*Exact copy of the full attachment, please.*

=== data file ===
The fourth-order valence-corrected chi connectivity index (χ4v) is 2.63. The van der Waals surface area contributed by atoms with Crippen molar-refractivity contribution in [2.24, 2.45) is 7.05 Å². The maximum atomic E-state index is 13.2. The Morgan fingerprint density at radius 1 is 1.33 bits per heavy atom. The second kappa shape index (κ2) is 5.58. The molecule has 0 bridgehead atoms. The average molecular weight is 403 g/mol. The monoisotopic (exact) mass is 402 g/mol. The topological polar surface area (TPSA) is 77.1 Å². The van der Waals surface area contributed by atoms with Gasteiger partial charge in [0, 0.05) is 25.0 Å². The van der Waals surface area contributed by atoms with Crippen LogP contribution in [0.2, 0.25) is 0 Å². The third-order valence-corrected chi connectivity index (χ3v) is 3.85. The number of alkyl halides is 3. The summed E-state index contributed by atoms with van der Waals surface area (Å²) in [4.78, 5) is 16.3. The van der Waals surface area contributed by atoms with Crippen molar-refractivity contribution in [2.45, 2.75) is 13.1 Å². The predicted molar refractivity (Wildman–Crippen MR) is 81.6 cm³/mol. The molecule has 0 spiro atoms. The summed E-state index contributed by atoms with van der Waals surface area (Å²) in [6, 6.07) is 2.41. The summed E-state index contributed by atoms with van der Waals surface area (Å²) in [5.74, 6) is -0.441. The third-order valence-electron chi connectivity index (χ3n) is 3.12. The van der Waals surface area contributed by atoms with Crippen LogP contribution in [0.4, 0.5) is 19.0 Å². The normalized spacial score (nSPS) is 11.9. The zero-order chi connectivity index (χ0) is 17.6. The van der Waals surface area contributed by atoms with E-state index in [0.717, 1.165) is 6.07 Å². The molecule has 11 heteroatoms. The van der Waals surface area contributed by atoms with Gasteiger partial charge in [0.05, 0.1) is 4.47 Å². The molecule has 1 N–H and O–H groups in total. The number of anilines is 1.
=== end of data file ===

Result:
The fourth-order valence-corrected chi connectivity index (χ4v) is 2.63. The van der Waals surface area contributed by atoms with Crippen molar-refractivity contribution in [2.24, 2.45) is 7.05 Å². The maximum atomic E-state index is 13.2. The Morgan fingerprint density at radius 1 is 1.33 bits per heavy atom. The second kappa shape index (κ2) is 5.58. The molecule has 0 bridgehead atoms. The average molecular weight is 403 g/mol. The monoisotopic (exact) mass is 402 g/mol. The topological polar surface area (TPSA) is 77.1 Å². The van der Waals surface area contributed by atoms with Gasteiger partial charge in [0, 0.05) is 25.0 Å². The van der Waals surface area contributed by atoms with Crippen LogP contribution in [0.2, 0.25) is 0 Å². The third-order valence-corrected chi connectivity index (χ3v) is 3.85. The number of alkyl halides is 3. The summed E-state index contributed by atoms with van der Waals surface area (Å²) in [4.78, 5) is 16.3. The van der Waals surface area contributed by atoms with Crippen molar-refractivity contribution in [2.45, 2.75) is 13.1 Å². The predicted molar refractivity (Wildman–Crippen MR) is 81.6 cm³/mol. The molecule has 0 spiro atoms. The summed E-state index contributed by atoms with van der Waals surface area (Å²) in [6, 6.07) is 2.41. The summed E-state index contributed by atoms with van der Waals surface area (Å²) in [5.74, 6) is -0.441. The third-order valence-electron chi connectivity index (χ3n) is 3.12. The van der Waals surface area contributed by atoms with Crippen LogP contribution in [0.4, 0.5) is 19.0 Å². The normalized spacial score (nSPS) is 11.9. The zero-order chi connectivity index (χ0) is 17.6. The van der Waals surface area contributed by atoms with E-state index in [0.717, 1.165) is 6.07 Å². The molecule has 11 heteroatoms. The van der Waals surface area contributed by atoms with Gasteiger partial charge in [0.05, 0.1) is 4.47 Å². The molecule has 1 N–H and O–H groups in total. The number of anilines is 1.